I speak regularly to audiences—from academic groups to editorial and publicity staffers at publishing houses—but I don’t spend much time sketching out the particulars of any one type of social media. They change too quickly, and I eschew the idea that anyone should be everywhere all the time. I encourage writers to consider what they are already doing, and to focus their efforts there. Is YouTube useful for writers? Sure, if you like making videos. I wouldn’t encourage anyone to spend money on a book trailer unless they have a concept that already sounds viral in the telling. Facebook and Twitter are useful because that’s where so many of the bits of information that color our lives can be found, and that’s where everyone is looking at the moment. Twitter is where I find what editors and booksellers are talking about when they talk about books. I log in to Facebook to keep in touch with authors and see who’s hot right now. A few years ago it was MySpace, a few years hence it will be something else. The specific platforms are always evolving, but the overall trends are fairly consistent.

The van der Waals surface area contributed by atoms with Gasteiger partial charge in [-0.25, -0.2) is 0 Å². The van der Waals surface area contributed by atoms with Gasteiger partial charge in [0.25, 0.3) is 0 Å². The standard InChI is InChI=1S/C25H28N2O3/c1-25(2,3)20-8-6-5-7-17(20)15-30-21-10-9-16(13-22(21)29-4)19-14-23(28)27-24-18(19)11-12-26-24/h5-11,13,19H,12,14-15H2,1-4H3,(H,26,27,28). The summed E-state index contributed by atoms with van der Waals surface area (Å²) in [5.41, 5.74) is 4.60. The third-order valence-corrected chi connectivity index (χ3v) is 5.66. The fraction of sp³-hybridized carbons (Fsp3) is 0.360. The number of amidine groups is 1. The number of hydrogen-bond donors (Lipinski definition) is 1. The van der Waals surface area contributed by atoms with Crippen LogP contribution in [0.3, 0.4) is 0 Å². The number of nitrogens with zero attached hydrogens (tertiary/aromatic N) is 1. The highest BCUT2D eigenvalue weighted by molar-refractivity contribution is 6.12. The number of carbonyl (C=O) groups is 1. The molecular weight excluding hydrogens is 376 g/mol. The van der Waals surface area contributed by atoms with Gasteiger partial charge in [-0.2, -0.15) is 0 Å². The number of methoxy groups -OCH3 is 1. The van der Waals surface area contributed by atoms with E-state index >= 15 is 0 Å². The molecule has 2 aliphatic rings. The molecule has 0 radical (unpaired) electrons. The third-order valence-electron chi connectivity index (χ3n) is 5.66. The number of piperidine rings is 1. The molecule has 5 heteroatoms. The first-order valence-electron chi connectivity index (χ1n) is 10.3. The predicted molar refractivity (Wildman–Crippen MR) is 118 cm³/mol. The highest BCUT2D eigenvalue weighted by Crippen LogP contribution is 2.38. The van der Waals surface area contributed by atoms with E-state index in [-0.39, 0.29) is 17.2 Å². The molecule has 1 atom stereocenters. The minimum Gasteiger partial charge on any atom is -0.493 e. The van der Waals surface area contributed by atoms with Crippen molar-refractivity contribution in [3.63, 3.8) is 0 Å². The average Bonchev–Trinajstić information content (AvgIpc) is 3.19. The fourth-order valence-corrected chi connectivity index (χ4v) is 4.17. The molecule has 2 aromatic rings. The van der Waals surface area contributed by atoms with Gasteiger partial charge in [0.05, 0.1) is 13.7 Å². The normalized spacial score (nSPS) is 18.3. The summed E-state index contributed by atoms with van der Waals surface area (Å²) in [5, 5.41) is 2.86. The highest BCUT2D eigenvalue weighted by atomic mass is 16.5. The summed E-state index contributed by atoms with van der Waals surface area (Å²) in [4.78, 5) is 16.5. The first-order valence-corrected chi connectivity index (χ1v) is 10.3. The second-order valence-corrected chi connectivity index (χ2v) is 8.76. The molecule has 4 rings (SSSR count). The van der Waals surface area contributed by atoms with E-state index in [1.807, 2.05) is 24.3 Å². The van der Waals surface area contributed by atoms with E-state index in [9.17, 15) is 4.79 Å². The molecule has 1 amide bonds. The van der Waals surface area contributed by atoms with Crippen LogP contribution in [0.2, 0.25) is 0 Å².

There’s a video of me speaking at Penguin Books in London a few years ago, and it always makes me wistful to get a note about it from someone who’s just come across it, because there’s a perfectly outdated MySpace anecdote in the clip that makes no sense now. It lacks context, and is thus wholly irrelevant. At the time, the anecdote was highly instructive, and the author I was talking about has gone on to be something of a social-media sensation in other realms. This experience reminds me of the fluidity of change, and the necessity of not getting too caught up in the imagined structures of permanence. The microblogging platform Tumblr is gaining in popularity among my friends and colleagues (I have a well-tended personal blog on another platform and have not opened a Tumblr account, having reached my limit; a sort of fascination fatigue sets in due to long-term exposure to new ways of learning everyone’s opinions on, well, everything) and the location-based social-networking site Foursquare gets a lot of traffic (but I don’t use it, because I find the idea of self-reported surveillance a little too Orwellian for my taste). Technology is a set of habits, and they can be good or bad for you.